It’s a paradox that, during a recession, high-end restaurants thrive and less expensive restaurants fail. And, in moments of hardship, there’s one plate of food that out-eats any other. Steak is a sign of the times – very us, very double-dip. It’s the most a man can get for his money without feeling shafted by the system. Hard times should theoretically be punctuated by frugality and abstinence – soup, vegetables, grain and off-cuts. Yet, in practice, there’s nothing better than chowing down on the perfectly-pink pomposity of a steak. It’s adversity with bone marrow and mustard.
Gillray’s, the new offering at London’s Marriot County Hall, epitomises everything about recessional appetite and aesthetic. The room is vast, high-ceilinged, with an air of ceremony and grandeur. It even evokes Depression-era decor, as does the bar, with its cute focus on gin-and-something aperitifs. But, however pleasant the surroundings, does London really need another steakhouse?
There’s a fundamental problem with steakhouses: they all charge the same prices. This wouldn’t be an issue if their quality was consistent, but we’ve all had steaks that are a cross between Leatherface’s mask and a biopsy tray. You’d probably consider it face-slappingly condescending if I explained the mechanics behind cooking the perfect piece of beef, yet so many chefs get it wrong. There’s the obvious advice to cook it quickly and let it rest, but so much more lies in the seasoning of flesh and the rendering of fat. It’s a waste of time hanging and ageing a bit of meat only to murder it a second time. Have some respect: if you’re going to cook a cow, do it properly.
I was dining with my brother, Justin, who is the actual critic in the family – not professional, but a better one than I will ever be. He kept asking what I was going to write in my review. He never reads anything I write, so I told him how I usually just waffle, a kind of circumstantial speech, without much substance and even less guile. His decision-making plays like a lesson in neuroscience. He deliberated and backtracked over which starter to order – the prawn cocktail or the corned beef and bacon hash – until we agreed to share three dishes, including my choice of scallops with smoked bacon and pea mash. The scallops were okay, not memorable, lacking cohesion and bite, and the prawn cocktail, as Justin opined, was ‘just a prawn cocktail’. The corned beef and bacon hash, however, was everything a good dish should be: more than the sum of its parts. The taste was bold, the texture light yet assertive, all bound together with the unctuous yolk of a fried quail’s egg. One of the best starters I’ve tried this year.
In the spirit of assessing a restaurant, it probably seems selfish that we both ordered steak. Selfish, but not regretful – this is a steakhouse, after all. He went fillet, I went rib-eye. Everyone knows what a good quality, well-executed steak tastes like, so it’s pointless me insulting you. A menu may have ten different steaks to choose from, but you only ever get served one of two: a good steak or a bad steak. The steaks at Gillray’s are unimpeachable, to the point of showing off. The produce is well-sourced, the cooking is even, and the fat melts on the tongue like butter on a hotplate. Bovine brilliance. Steaks are served with a selection of mustards, ranging from genial to sinus-burning – a seriously deft touch.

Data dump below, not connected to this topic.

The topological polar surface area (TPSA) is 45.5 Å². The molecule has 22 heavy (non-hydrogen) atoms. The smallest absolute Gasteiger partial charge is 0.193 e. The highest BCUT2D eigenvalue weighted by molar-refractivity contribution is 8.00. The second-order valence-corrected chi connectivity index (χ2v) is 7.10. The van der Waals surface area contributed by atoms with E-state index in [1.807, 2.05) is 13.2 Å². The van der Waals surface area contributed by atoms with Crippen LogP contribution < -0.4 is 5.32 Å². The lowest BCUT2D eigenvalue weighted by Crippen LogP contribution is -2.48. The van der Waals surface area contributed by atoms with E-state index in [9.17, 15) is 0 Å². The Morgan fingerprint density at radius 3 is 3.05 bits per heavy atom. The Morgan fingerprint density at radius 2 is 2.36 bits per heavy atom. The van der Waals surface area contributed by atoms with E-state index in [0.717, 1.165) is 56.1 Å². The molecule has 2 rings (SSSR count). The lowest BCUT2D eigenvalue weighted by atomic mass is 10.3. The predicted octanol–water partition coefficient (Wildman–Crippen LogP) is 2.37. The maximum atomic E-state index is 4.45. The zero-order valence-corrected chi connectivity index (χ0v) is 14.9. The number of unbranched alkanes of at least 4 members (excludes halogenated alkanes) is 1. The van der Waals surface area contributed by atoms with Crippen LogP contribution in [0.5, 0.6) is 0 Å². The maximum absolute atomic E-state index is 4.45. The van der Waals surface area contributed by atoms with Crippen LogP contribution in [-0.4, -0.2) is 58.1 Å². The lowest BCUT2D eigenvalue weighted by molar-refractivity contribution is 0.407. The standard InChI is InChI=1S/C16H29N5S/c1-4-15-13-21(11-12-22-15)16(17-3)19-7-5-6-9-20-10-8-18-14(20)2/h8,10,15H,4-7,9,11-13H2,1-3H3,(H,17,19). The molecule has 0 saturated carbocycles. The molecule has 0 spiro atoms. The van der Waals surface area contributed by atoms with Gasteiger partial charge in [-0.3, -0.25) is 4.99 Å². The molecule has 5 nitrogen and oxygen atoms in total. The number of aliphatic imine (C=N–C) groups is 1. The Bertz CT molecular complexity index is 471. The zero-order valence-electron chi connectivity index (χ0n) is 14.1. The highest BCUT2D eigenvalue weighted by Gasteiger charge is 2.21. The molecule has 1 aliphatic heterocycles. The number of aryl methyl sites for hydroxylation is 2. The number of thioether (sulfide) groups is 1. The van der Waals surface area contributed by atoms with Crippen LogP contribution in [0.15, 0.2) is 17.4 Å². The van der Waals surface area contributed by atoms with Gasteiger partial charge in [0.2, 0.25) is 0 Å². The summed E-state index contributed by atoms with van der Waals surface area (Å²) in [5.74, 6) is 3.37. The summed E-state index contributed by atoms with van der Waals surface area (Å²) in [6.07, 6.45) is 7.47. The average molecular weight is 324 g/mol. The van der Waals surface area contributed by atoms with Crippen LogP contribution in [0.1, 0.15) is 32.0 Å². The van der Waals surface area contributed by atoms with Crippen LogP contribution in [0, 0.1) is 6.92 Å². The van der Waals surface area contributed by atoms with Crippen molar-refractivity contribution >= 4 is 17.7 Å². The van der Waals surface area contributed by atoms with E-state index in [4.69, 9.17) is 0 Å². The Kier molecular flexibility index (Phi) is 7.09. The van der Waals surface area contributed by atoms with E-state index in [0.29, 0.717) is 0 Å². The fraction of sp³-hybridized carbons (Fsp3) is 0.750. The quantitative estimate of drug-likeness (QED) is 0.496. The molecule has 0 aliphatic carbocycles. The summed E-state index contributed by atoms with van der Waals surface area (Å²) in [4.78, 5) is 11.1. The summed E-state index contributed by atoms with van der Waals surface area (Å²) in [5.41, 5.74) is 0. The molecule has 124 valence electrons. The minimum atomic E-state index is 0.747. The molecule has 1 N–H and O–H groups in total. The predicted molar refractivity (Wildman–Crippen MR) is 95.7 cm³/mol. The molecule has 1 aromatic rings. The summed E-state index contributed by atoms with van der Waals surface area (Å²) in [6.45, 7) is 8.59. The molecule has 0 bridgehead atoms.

As a rule of thumb, side dishes for steaks are generally pitiful creatures, like sick patients in the gastronomic waiting room, treated with sympathy rather than ceremony. Gillray’s offers sides that people actually care about: black pudding, bone marrow, carpetbag oysters, crab oscar, alongside mushrooms, creamed spinach and triple-cooked chips. This is eating at its best: solid plates of food, without the pretence, without the pokey portions and without the superfluous decoration, delivering exactly what you came in for.
The dessert menu posed yet another quandary for my brother: apple pie or sticky toffee pudding. He settled for the latter, on the basis it came with custard, not ice cream. The staff, who were charming and effusive enough, accommodated without any fuss. He initially described it as the best sticky toffee pudding he’d ever had – but then, in a moment of realisation, no doubt triggered by the fear of being published, abruptly retracted the comment. You’re welcome, bro.
My lemon meringue pie was served chilled, not hot, the way it should be. Its Madonna-bra peaks were firm, crunchy and sticky. The base was thin and undemanding, with an overzealous filling of zesty curd – a well-judged finish, an exclamation point, to a well-judged service.
It doesn’t take a closing paragraph to summarise Gillray’s. In fact, the older sibling did it in one succinct sentence: ‘For a steakhouse, it delivers’. And he’s right. Gillray’s proves that steakhouses don’t need reinvention or quirks, just the knowledge and ability to do what they advertise, because nothing is harder to swallow than a botched bit of beef – except the bill, of course.